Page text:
One thing to point out before I even begin this post: our law firm does not handle collection cases involving HOAs (or any other kind of collection cases - just serious personal injury claim). The purpose of the Maryland Lawyer Blog is to allow me to muse on topics outside of Maryland personal injury cases. So I feel compelled to put in this caveat so that we get calls on a collections issue. (Honestly, I don't know anyone who defends HOA collection cases.)

Anyway, with that unnecessarily long prelude, a Maryland homeowners' association in Prince George's County is suing P.G. County Executive Jack Johnson for failure to pay his homeowner's association dues. In an article I read on this case a few minutes ago, his lawyer defending the case is quoted as saying: "It's a racket. There is no oversight or regulation."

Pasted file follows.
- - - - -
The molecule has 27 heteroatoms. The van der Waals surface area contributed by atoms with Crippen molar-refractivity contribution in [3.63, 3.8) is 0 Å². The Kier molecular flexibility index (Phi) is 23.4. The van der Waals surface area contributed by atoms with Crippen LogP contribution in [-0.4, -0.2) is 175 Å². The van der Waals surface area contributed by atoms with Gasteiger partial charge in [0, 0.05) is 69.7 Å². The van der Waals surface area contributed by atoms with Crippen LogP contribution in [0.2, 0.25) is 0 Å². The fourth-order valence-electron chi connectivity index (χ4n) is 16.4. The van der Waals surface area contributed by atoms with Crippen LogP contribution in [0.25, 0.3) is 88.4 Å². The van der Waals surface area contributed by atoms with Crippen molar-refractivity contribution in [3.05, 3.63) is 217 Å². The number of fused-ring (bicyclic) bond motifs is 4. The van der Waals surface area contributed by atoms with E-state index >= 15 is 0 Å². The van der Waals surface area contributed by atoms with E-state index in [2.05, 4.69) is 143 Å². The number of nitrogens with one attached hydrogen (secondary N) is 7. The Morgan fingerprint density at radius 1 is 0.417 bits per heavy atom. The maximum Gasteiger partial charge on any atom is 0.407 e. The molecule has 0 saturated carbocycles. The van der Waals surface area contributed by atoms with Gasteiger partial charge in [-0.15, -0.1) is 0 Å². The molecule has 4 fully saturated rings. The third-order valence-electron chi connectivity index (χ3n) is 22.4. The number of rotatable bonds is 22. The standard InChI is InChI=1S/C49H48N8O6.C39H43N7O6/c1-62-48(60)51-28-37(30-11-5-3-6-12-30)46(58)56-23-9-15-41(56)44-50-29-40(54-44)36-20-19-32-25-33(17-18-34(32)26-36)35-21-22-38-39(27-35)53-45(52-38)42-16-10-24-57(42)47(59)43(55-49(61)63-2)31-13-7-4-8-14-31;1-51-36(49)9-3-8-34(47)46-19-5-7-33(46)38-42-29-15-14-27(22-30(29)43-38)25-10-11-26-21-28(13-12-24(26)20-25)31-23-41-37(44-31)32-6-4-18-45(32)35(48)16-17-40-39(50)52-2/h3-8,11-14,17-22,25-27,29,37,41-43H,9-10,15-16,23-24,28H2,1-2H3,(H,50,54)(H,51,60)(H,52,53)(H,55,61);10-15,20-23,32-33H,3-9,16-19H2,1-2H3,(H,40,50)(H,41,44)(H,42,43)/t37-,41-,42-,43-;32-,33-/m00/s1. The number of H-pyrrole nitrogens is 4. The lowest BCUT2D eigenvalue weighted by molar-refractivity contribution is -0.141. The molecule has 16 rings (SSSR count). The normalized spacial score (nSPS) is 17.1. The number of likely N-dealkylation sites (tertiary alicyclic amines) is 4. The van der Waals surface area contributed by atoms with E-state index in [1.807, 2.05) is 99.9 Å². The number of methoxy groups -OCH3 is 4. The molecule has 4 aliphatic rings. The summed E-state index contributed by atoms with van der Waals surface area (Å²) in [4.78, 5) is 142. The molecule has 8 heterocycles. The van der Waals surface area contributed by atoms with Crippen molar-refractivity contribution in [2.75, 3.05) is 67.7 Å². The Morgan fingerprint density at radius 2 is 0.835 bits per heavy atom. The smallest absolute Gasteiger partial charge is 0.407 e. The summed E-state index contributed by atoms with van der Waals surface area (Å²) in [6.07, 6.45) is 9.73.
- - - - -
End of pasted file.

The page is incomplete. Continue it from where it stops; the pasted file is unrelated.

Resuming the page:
Exactly. It is absolutely ridiculous how these HOAs run amok going after essentially their own clients. I'm in full support of requiring people to pay their bills and charging them a penalty in the process for not paying their debt. I recently handled one of these types of cases for an employee who made a really honest mistake, thinking she had prepaid for the year. It is absolutely torture dealing with these HOAs that have the agreements with homeowners so rigged that they can extort ridiculous fees that are so out-of-line with the crime of missing a few payments. I also think many deliberately avoid advising the homeowner of the debt so the penalties accumulate.

Then there is dealing with the HOA collection lawyer which is an ordeal in and of itself. In our employee's case, the guy was impossible to get on the phone. Most HOA collection lawyers are essentially running a factory. Get a live person on the phone? It virtually takes an act of Congress.